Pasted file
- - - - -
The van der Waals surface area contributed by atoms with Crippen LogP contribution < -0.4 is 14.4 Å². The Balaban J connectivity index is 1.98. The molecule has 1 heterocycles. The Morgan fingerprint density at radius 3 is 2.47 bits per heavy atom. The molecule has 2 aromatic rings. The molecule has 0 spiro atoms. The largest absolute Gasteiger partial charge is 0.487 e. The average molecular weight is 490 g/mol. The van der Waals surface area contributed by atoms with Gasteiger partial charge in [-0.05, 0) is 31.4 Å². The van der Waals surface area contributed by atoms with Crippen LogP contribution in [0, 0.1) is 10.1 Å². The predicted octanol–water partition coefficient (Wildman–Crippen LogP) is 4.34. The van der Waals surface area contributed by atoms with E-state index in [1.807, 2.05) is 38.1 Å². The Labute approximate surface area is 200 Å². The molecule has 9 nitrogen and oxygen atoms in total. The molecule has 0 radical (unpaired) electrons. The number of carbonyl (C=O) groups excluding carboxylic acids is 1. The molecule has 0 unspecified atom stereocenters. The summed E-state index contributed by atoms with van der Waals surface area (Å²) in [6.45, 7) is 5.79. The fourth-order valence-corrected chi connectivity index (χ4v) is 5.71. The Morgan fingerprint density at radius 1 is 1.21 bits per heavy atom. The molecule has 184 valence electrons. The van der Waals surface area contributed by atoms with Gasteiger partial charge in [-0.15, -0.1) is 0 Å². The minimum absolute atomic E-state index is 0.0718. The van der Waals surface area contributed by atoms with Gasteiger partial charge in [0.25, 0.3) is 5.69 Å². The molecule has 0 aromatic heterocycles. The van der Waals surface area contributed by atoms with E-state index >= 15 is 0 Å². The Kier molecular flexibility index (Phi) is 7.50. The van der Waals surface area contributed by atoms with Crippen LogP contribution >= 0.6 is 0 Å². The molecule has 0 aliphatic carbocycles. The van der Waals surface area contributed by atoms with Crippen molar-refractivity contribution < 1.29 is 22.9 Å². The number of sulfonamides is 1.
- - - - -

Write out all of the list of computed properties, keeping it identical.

The van der Waals surface area contributed by atoms with Crippen LogP contribution < -0.4 is 14.4 Å². The Balaban J connectivity index is 1.98. The molecule has 1 heterocycles. The Morgan fingerprint density at radius 3 is 2.47 bits per heavy atom. The molecule has 2 aromatic rings. The molecule has 0 spiro atoms. The largest absolute Gasteiger partial charge is 0.487 e. The average molecular weight is 490 g/mol. The van der Waals surface area contributed by atoms with Gasteiger partial charge in [-0.05, 0) is 31.4 Å². The van der Waals surface area contributed by atoms with Crippen LogP contribution in [0, 0.1) is 10.1 Å². The predicted octanol–water partition coefficient (Wildman–Crippen LogP) is 4.34. The van der Waals surface area contributed by atoms with E-state index in [1.807, 2.05) is 38.1 Å². The Labute approximate surface area is 200 Å². The molecule has 9 nitrogen and oxygen atoms in total. The molecule has 0 radical (unpaired) electrons. The number of carbonyl (C=O) groups excluding carboxylic acids is 1. The molecule has 0 unspecified atom stereocenters. The summed E-state index contributed by atoms with van der Waals surface area (Å²) in [6.45, 7) is 5.79. The fourth-order valence-corrected chi connectivity index (χ4v) is 5.71. The Morgan fingerprint density at radius 1 is 1.21 bits per heavy atom. The molecule has 184 valence electrons. The van der Waals surface area contributed by atoms with Gasteiger partial charge in [-0.15, -0.1) is 0 Å². The minimum absolute atomic E-state index is 0.0718. The van der Waals surface area contributed by atoms with Gasteiger partial charge in [0.25, 0.3) is 5.69 Å². The molecule has 0 aromatic heterocycles. The van der Waals surface area contributed by atoms with E-state index >= 15 is 0 Å². The Kier molecular flexibility index (Phi) is 7.50. The van der Waals surface area contributed by atoms with Crippen LogP contribution >= 0.6 is 0 Å². The molecule has 0 aliphatic carbocycles. The van der Waals surface area contributed by atoms with Crippen molar-refractivity contribution < 1.29 is 22.9 Å². The number of sulfonamides is 1.